Georgia appointed a new minister to oversee the Black Sea nation’s prisons as protests over abuse of inmates escalated less than two weeks before parliamentary elections.
In a televised speech today, President Mikheil Saakashvili named Giorgi Tugushi as Corrections and Legal Assistance Minister. Tugushi, 35, replaced Khatuna Kalmakhelidze, who resigned yesterday after two TV channels showed videos of prisoners being beaten and raped in Gldani jail No. 8 in the capital, Tbilisi.
Thousands gathered in Tbilisi to denounce the abuse, with a student rally marching to the presidential palace to demand the departure of Interior Minister Bachana Akhalaia. Demonstrations were also held in the city of Rustavi.
The prison scandal comes 11 days before an Oct. 1 parliamentary ballot in which Saakashvili’s ruling party faces a challenge from billionaire Bidzina Ivanishvili’s Georgian Dream. The organizers of the rallies have pledged to maintain pressure on the authorities until their demands are met.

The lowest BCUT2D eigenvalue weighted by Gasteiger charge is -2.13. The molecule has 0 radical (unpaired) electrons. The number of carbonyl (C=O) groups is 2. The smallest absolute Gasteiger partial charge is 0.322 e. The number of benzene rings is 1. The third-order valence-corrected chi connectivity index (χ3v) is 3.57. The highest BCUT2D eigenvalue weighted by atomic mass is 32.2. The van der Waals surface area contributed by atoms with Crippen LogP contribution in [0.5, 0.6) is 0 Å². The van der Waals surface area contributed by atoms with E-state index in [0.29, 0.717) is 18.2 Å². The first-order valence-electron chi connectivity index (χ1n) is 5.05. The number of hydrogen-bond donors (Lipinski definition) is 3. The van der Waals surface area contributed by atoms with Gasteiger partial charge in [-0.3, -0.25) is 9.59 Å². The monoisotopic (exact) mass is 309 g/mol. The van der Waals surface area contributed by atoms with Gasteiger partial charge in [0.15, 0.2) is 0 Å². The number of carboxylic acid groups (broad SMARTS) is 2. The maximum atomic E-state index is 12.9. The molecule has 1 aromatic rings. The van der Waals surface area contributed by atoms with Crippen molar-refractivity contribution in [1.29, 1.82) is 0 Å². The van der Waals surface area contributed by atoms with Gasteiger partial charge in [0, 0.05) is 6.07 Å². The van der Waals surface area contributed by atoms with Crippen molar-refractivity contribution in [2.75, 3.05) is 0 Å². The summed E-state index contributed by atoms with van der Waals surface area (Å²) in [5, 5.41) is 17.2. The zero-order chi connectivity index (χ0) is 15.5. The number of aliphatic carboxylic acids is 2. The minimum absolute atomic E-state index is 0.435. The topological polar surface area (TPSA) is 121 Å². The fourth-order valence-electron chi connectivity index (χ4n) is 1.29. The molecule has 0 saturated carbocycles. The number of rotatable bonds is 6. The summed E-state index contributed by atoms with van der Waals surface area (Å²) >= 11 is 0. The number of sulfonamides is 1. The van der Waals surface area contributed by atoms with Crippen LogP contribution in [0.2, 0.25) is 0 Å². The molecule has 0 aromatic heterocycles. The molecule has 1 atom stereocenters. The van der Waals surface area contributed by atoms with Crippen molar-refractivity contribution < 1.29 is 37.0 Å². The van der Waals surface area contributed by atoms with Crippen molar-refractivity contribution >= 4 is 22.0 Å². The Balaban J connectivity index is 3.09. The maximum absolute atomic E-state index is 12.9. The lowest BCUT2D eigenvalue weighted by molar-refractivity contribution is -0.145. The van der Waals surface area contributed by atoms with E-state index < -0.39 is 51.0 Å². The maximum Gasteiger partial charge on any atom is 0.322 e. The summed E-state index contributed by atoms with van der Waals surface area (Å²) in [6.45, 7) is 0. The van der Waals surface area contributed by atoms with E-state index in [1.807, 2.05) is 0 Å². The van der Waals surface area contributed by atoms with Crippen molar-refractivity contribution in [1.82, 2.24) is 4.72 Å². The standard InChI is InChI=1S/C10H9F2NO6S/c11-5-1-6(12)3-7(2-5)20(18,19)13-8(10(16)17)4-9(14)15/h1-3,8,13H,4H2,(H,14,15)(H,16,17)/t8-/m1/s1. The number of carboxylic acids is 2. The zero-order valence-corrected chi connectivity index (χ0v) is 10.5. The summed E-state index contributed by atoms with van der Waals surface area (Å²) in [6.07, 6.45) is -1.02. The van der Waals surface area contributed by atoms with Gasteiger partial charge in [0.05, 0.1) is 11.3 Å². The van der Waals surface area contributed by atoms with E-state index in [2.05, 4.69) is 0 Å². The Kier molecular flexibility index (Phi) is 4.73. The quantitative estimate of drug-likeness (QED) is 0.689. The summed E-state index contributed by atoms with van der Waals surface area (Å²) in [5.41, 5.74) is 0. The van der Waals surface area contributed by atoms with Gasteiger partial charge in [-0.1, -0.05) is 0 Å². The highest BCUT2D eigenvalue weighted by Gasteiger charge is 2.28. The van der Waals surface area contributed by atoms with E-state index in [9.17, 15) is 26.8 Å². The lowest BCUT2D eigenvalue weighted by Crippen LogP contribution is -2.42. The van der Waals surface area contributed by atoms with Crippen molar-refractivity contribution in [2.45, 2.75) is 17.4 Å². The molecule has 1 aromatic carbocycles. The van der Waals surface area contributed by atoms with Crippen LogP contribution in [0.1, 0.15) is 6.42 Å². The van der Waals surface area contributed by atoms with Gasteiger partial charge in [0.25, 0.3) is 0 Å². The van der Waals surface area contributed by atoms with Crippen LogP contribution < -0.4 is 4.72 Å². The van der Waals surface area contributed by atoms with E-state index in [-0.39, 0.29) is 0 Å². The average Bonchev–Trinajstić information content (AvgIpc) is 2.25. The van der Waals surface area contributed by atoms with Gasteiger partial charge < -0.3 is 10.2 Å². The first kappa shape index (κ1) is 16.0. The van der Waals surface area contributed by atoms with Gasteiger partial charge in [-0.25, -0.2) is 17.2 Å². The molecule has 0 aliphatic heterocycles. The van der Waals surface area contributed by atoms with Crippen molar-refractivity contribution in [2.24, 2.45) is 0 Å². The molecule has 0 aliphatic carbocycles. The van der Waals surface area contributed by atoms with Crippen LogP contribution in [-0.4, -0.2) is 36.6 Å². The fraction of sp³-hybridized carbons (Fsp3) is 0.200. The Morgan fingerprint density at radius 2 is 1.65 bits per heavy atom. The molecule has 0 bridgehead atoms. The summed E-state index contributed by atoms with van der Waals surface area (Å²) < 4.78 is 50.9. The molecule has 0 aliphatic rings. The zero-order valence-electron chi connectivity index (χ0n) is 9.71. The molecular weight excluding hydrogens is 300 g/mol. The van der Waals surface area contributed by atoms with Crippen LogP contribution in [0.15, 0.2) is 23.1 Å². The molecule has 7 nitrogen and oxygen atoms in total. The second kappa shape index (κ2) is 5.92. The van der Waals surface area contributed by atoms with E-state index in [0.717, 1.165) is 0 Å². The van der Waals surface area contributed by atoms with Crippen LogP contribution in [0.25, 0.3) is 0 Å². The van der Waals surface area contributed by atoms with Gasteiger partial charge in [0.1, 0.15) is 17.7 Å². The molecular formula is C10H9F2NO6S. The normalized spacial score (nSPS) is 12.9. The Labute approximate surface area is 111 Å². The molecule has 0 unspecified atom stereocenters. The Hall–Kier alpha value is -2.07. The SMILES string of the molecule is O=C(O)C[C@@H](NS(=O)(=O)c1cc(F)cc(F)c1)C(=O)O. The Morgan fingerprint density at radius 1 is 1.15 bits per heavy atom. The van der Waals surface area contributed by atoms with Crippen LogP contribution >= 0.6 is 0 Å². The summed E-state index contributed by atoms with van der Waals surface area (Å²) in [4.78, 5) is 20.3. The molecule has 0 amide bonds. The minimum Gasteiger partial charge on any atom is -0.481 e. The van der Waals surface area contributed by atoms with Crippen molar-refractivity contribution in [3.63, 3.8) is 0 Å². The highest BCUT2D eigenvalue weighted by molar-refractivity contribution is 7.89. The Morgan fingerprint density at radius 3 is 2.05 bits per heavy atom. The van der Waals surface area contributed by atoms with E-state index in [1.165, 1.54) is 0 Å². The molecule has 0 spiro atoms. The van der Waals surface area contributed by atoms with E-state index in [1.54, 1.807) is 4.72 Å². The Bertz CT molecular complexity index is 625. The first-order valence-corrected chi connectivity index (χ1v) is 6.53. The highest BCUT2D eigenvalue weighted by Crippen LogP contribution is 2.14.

“This will continue until Bacho Akhalaia and the others involved in the prison torture are punished,” Jaba Jishkariani, a leader of the student protesters, said today in Tbilisi. “We won’t stop -- that’s why came to the presidential palace, because he’s the main cause of what’s going on today.”
Four of the 10 people detained in connection with the allegations of abuse have been sentenced to pre-trial incarceration, the Rustavi-2 TV station reported, citing a Tbilisi court decision. As many as 900 family members have been allowed into the Gldani prison since yesterday to visit inmates, it said.
“I can make radical changes to the system and protect prisoners,” said Tugushi, Georgia’s Public Defender since 2009.
The opposition Georgian Dream condemned the prison abuse and warned the footage may become “a new element in a smear campaign,” according to an e-mailed statement that cited former Foreign Minister Tedo Japaridze.
Manana Abuseridze said at the rally that her brother died in the Gldani prison in 2010 at the age of 40.
“He told me that they used to beat him up,” she said. “I fought but no one helped, not even the public defender who was appointed today. I trust no one.”
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